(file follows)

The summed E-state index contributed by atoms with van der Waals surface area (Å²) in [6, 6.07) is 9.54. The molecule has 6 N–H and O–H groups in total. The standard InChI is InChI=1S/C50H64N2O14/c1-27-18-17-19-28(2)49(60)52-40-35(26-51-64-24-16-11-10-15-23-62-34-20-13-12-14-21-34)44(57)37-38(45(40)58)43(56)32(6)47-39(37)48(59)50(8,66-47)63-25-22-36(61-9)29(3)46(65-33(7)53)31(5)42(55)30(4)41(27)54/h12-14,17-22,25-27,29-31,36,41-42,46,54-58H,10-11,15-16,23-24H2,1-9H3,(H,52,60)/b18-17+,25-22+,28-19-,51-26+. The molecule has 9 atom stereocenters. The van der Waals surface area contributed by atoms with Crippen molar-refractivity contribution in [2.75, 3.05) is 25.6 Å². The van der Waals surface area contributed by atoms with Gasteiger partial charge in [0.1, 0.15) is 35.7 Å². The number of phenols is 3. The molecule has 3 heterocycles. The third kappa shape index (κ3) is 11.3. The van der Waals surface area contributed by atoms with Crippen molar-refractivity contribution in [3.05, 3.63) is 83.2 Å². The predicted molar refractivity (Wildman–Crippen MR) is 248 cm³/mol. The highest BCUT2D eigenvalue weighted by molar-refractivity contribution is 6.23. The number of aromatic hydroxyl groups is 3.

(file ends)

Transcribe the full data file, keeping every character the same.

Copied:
The summed E-state index contributed by atoms with van der Waals surface area (Å²) in [6, 6.07) is 9.54. The molecule has 6 N–H and O–H groups in total. The standard InChI is InChI=1S/C50H64N2O14/c1-27-18-17-19-28(2)49(60)52-40-35(26-51-64-24-16-11-10-15-23-62-34-20-13-12-14-21-34)44(57)37-38(45(40)58)43(56)32(6)47-39(37)48(59)50(8,66-47)63-25-22-36(61-9)29(3)46(65-33(7)53)31(5)42(55)30(4)41(27)54/h12-14,17-22,25-27,29-31,36,41-42,46,54-58H,10-11,15-16,23-24H2,1-9H3,(H,52,60)/b18-17+,25-22+,28-19-,51-26+. The molecule has 9 atom stereocenters. The van der Waals surface area contributed by atoms with Crippen molar-refractivity contribution in [2.75, 3.05) is 25.6 Å². The van der Waals surface area contributed by atoms with Gasteiger partial charge in [0.1, 0.15) is 35.7 Å². The number of phenols is 3. The molecule has 3 heterocycles. The third kappa shape index (κ3) is 11.3. The van der Waals surface area contributed by atoms with Crippen molar-refractivity contribution in [3.05, 3.63) is 83.2 Å². The predicted molar refractivity (Wildman–Crippen MR) is 248 cm³/mol. The highest BCUT2D eigenvalue weighted by molar-refractivity contribution is 6.23. The number of aromatic hydroxyl groups is 3.